struct ContinuableFuture
{
  template <typename RExecutor>
  ContinuableFuture<RExecutor, T> via(RExecutor&& exec) &&;

  template <typename Continuation>
  ContinuableFuture<Executor, auto> then(Continuation&& c) &&;
};

template <typename Executor, typename T>
struct SharedFuture
{
  template <typename RExecutor>
  ContinuableFuture<RExecutor, auto> via(RExecutor&& exec);

  template <typename Continuation>
  SharedFuture<Executor, auto> then(Continuation&& c);
};

template <typename T>
struct Promise
{
  void set_value(T value) &&;

  template <typename Error>
  void set_exception(Error exception) &&;
  bool valid() const;
};

 

Based on the declaration of the concepts, here are a few observations:

  • A FutureContinuation can be invoked with a value or with an exception.
  • All futures (SemiFuture, ContinuableFuture, and SharedFuture) have a method via that excepts an executor and returns a ContinuableFuture. via allows it to convert from one future type to a different one by using a different executor.
  • Only a ContinuableFuture or a SharedFuture have a then method for continuation. The then method takes a FutureContinuation and returns a ContinuableFuture.
  • A Promise can set a value or an exception.

Future Work

The Proposal 1054R086 left a few questions open.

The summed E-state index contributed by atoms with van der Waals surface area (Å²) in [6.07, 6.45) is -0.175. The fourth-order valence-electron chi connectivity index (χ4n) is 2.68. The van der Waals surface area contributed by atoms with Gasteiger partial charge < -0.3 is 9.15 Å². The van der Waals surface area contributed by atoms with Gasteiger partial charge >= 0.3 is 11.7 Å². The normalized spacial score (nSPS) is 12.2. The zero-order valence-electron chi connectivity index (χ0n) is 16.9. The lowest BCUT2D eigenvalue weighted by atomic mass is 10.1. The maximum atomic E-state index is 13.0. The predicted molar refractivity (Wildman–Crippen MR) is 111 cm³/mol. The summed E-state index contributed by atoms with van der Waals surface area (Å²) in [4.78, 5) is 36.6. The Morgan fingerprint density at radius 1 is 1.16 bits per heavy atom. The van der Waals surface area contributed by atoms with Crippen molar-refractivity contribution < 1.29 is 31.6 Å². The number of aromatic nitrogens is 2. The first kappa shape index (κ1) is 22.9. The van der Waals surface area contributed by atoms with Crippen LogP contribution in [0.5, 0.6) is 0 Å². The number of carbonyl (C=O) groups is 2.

• Forward progress guarantees for futures and promises.
  • Requirements on synchronization for use of futures and promises from non-concurrent execution agents.
  • Interoperability with the standardised std::future and std::promise.
  • Future unwrapping, both future<future> and more advanced forms. Future unwrapping should in the concrete case remove the outer future.
  • Implementation of when_all, when_any, or when_n.
  • Interoperability with std::async.

I promise I write about them in the future.

What's next?

My next post continues with my journey through the C++ core guidelines. This time I write about lock-free programming.

 

 

Thanks a lot to my Patreon Supporters: Eric Pederson, Paul Baxter,  Sai Raghavendra Prasad Poosa, Meeting C++, Matt Braun, Avi Lachmish, Adrian Muntea, and Roman Postanciuc.